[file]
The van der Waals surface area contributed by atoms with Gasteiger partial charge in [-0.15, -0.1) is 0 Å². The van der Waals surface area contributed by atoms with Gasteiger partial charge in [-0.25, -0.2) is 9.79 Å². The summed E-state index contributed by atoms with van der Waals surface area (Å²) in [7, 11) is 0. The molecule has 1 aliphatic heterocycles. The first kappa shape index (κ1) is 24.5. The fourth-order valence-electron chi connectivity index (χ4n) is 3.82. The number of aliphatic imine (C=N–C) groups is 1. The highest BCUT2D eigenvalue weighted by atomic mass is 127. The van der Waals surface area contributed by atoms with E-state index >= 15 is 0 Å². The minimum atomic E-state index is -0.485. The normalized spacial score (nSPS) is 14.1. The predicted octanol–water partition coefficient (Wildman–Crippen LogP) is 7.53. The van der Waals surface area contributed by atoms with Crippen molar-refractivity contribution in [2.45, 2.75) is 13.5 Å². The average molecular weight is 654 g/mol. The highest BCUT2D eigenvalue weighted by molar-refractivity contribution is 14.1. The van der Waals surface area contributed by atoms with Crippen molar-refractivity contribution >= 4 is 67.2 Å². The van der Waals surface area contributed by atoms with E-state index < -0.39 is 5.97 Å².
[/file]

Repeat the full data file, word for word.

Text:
The van der Waals surface area contributed by atoms with Gasteiger partial charge in [-0.15, -0.1) is 0 Å². The van der Waals surface area contributed by atoms with Gasteiger partial charge in [-0.25, -0.2) is 9.79 Å². The summed E-state index contributed by atoms with van der Waals surface area (Å²) in [7, 11) is 0. The molecule has 1 aliphatic heterocycles. The first kappa shape index (κ1) is 24.5. The fourth-order valence-electron chi connectivity index (χ4n) is 3.82. The number of aliphatic imine (C=N–C) groups is 1. The highest BCUT2D eigenvalue weighted by atomic mass is 127. The van der Waals surface area contributed by atoms with E-state index >= 15 is 0 Å². The minimum atomic E-state index is -0.485. The normalized spacial score (nSPS) is 14.1. The predicted octanol–water partition coefficient (Wildman–Crippen LogP) is 7.53. The van der Waals surface area contributed by atoms with Crippen molar-refractivity contribution in [2.45, 2.75) is 13.5 Å². The average molecular weight is 654 g/mol. The highest BCUT2D eigenvalue weighted by molar-refractivity contribution is 14.1. The van der Waals surface area contributed by atoms with Crippen molar-refractivity contribution >= 4 is 67.2 Å². The van der Waals surface area contributed by atoms with E-state index < -0.39 is 5.97 Å².